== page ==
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Mark A. Wolgin, MD, Orthopaedic Surgeon

Specialist (Fellowship Trained) in Spinal and Foot/Ankle Surgery, Albany, GA, Office Phone 229-883-4707

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Cervical Anatomy
 
 
 
 
 
The cervical spine includes the first seven vertebrae. Located between the head and the relatively stiff thoracic spine, the cervical spine can be subject to both wear and tear problems (degenerative) as well as trauma (injury).
 
 
 
On this normal xray, to the left, you will note that the disc spaces are all about the same thickness at each level, and there is a gentle curve, hollow to the back of the neck.
 
 
 
 
 
 
 
 
 
 
 
 
 
 
Important features of the cervical spine are shown on these MRI images, with normal to the right, and an example with disc bulges below.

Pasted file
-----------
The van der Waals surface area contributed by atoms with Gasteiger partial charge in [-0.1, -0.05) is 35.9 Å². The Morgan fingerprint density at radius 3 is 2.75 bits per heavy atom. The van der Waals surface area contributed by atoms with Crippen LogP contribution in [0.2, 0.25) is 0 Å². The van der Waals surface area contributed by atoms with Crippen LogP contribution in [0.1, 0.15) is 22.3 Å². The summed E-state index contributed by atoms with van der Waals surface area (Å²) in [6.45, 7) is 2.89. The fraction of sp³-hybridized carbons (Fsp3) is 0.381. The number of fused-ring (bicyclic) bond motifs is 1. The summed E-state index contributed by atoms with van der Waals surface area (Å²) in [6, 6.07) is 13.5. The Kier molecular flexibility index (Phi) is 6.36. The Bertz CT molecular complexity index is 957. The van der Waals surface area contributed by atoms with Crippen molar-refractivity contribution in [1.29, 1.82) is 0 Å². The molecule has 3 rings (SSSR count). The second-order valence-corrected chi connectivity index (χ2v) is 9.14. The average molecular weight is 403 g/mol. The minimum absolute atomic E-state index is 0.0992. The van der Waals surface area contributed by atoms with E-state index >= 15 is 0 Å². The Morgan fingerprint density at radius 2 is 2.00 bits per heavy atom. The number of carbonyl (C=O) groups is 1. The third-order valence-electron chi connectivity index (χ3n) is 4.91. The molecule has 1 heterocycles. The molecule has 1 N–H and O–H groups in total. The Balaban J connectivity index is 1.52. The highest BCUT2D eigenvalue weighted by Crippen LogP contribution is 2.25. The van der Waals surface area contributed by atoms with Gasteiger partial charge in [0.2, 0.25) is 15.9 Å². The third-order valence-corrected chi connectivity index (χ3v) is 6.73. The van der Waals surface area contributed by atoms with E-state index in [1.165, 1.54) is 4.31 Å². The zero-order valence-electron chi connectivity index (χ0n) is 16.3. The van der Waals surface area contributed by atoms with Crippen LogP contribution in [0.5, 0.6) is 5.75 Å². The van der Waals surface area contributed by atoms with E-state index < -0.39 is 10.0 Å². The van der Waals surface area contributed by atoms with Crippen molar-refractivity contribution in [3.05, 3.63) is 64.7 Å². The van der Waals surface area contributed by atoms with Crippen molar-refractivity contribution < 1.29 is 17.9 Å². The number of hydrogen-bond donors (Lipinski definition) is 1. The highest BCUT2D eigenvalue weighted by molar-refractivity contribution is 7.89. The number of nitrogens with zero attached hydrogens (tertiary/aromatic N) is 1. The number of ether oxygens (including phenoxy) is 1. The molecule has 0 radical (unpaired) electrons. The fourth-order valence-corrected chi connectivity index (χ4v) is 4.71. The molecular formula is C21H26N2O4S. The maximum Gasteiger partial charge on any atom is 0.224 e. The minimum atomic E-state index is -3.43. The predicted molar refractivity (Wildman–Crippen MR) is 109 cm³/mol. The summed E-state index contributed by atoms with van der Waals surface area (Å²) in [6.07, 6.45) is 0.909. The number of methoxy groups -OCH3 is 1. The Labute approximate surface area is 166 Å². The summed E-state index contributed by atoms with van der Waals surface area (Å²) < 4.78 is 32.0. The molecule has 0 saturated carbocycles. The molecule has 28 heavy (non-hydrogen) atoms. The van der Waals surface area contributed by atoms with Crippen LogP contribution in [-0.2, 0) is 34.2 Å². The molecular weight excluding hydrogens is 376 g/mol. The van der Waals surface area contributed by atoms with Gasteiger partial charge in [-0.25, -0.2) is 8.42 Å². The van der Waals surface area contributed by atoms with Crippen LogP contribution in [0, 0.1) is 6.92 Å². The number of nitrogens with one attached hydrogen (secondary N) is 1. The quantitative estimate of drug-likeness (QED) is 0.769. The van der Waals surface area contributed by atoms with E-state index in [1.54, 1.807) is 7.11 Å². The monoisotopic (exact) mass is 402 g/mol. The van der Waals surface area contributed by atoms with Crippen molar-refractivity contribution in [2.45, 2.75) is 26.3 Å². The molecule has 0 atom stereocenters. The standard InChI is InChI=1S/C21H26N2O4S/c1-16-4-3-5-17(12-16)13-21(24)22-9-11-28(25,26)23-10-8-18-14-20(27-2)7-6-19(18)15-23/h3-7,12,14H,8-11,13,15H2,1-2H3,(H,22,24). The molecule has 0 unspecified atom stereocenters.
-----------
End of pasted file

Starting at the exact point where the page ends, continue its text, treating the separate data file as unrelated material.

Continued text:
This MRI image is from a cross section of the neck, as if there was a cut with a guillotine.
 
The orientation of the picture is that the front is towards the top, and the back is towards the bottom of the image.
 
Note that the disc, which is between the spinal bones, is right in the middle of the soft tissue mass of the neck, which helps with balance.
 
 
 
 
 
 
 
 
This illustration below shows how the cuts through the spine, like slicing a salami, go through the foramen (hole through which nerve exits, here marked B) or through the bone (slice here labelled A).
 
An example of slice A through the bone:
 
 
 
 
 
 
 
 
 
 
 
 
 
 
 
 
 
 
 
 
 
 
 
An example of slice B through the foramen (hole through which nerve exits):